Like Father, Like Son
A new Runyan, a new Papale step onto the field
By Kate Morgan

Young men often want to follow in their fathers’ footsteps. But what if your dad is a beloved NFL star-turned-congressman, or, say, a local legend who was portrayed on the silver screen by Mark Walhberg? Imagine the size of those footsteps.

Vinny Papale and Jon Daniel Runyan, sons of former Eagles players Vince Papale and Jon Runyan, are primed to represent SJ on the college gridiron next season.

Jon Daniel, a senior at St. Joseph’s Preparatory School in Philadelphia, has already committed to the University of Michigan, his father’s alma mater, where he will continue his burgeoning career.

PIC1“I remember growing up, Michigan was always a part of my life,” says the 17-year-old 6-foot-6-inch, 185-pound offensive lineman. “I’ve always been around it, and it’s always been in my head. I think it was pretty much my only choice.”

Jon Daniel sees the university as an opportunity for athletic and academic success. But for his father, the school represented an escape from the difficulties of his adolescence.

“Football was a way to get out of the situation I was in,” the elder Runyan says.

“For my generation, growing up in Flint, Mich., as the auto industry was falling apart, things were pretty bleak. Your high school guidance counselors would tell you, ‘You need to find a way out of here, because you’re not getting a job in the factories.’ There were times when we were flat broke, we were on food stamps, we were closing off the second story of our house so we didn’t have to heat it, just to make ends meet.”

Runyan, who graduated high school at 6 feet 7 inches and 330 pounds, saw his physical stature as his ticket to a better life, but he had to work hard. As he saw his son beginning to develop the same physical attributes, he urged him not to depend solely on his size.

“I’ve always been one of the most athletic kids I know, and in grade school that gives you a false sense of security,” Jon Daniel says. “You know you’re better than everyone, but really that’s such a small percentage of the athletes you’re going to meet and play against. In high school, there are a lot of kids who are more athletic than me, but I’m more driven, and I work harder.”

Vince Papale says that for his son Vinny, a wide receiver and defensive back in his senior season at Bishop Eustace Preparatory School in Pennsauken, the athletic ability comes naturally.

“Vinny never has to worry about people making a comparison between him and the athlete I was at 17,” Papale says. “He is clearly the athlete in the family. He’s better than I was on so many levels.”

Jon Daniel says he tries to block out comparisons between himself and his father, who played 14 seasons in the NFL, nine of them with the Philadelphia Eagles.

“I just want to prove everybody wrong who says, ‘It’s all because of your dad,’” Jon Daniel says. “I feel like people think that all the time. I’ve worked just as hard or harder than everybody else. I think that’s paid off, and people are starting to see what I can do.”

Like his dad, the teenager hopes to join the NFL after Michigan. “It makes sense that he would follow my same path,” Runyan says. “I know all the pitfalls. I have all the connections, and I know who to talk to and what to say. It’s the same as a father whose son is following him into real estate. The father knows all the big brokers and has all the leads. It’s about connections, but it’s also about them. They have to want it.”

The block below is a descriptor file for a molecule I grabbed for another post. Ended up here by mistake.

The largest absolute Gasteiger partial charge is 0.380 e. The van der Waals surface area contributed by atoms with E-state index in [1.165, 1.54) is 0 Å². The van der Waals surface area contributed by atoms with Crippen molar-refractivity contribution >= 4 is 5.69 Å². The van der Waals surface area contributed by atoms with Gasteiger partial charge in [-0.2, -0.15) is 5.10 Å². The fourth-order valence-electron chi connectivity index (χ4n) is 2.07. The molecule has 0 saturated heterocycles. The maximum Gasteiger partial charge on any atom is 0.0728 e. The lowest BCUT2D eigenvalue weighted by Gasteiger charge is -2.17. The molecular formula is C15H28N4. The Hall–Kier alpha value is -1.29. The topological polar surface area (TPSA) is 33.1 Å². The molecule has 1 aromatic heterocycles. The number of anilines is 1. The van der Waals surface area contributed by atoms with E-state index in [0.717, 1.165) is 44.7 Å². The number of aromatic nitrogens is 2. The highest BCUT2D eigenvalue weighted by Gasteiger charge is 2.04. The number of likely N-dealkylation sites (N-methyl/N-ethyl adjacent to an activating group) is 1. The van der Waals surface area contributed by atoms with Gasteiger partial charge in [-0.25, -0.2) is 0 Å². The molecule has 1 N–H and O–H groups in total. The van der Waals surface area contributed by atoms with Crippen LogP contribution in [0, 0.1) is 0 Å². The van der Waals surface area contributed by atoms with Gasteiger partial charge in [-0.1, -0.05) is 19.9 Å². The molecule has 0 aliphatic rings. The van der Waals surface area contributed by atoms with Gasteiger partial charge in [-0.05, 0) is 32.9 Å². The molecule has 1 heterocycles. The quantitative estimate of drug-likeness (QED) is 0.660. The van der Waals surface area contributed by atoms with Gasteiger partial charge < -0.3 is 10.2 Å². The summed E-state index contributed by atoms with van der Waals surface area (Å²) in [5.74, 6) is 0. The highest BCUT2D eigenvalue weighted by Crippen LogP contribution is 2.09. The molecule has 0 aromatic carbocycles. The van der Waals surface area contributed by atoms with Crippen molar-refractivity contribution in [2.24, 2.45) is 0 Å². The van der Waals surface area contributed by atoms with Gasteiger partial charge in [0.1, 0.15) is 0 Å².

Runyan also wants to make sure Jon Daniel understands the risks of playing a grueling sport at the professional level.

“I say it all the time around him; you do that for a living and you’re making really good money, but every time you go out there you’re taking days off your life,” Runyan says. “I’ve had five major concussions in my life – who’s to say something neurological won’t happen to me? At what point do my knees fail or my back gives out? It’s like anything else in life – the more risk you take, the more you’ll be rewarded for taking it.”

Jon Daniel says that while he’d be honored to be drafted into the NFL like his dad was in 1996, he takes those warnings seriously.

“Always hearing these stories of players and the injuries they have, it makes you a little hesitant,” Jon Daniel says. “But of course growing up, playing in the NFL is what every kid wants to do. I’d really like to play at that level, but it would take some time and thinking to decide if I really want to. If I’m good enough, and I’m in a position where I’m offered that chance, I feel like I would, but I don’t feel I have to do it just because my dad did.”

Jon Daniel says he’s putting off thoughts of the NFL in favor of daydreams about getting to college, where modern technology and social media have given him a jumpstart on building a social circle.

“It’s going to be very comfortable because I already know most of the guys on the team,” he says. “We have a group chat on our phones and we follow each other on Twitter. You get to know your teammates, how they talk and respond to things. It’s nice because then when you actually meet them you understand them and know their interests.”

PIC2Vinny also dreams of playing professional football, but he plans to take things one step at a time. He was named to the prestigious U.S. National Football Team this year, and says playing with teammates from across the country has made him eager to join a college team. Vinny has verbally committed to University of Delaware to play for the Blue Hens. In February, he’ll sign a letter of intent in Dallas alongside his national teammates.

“The NFL is a dream of mine, but right now my ultimate dream is to play college football and get a great education,” Vinny says. “The education is so important to me, because there’s got to be a life after football. If the chance to play in the NFL comes, of course I’d love to. In the meantime, I want to study business and find out where that will take me.”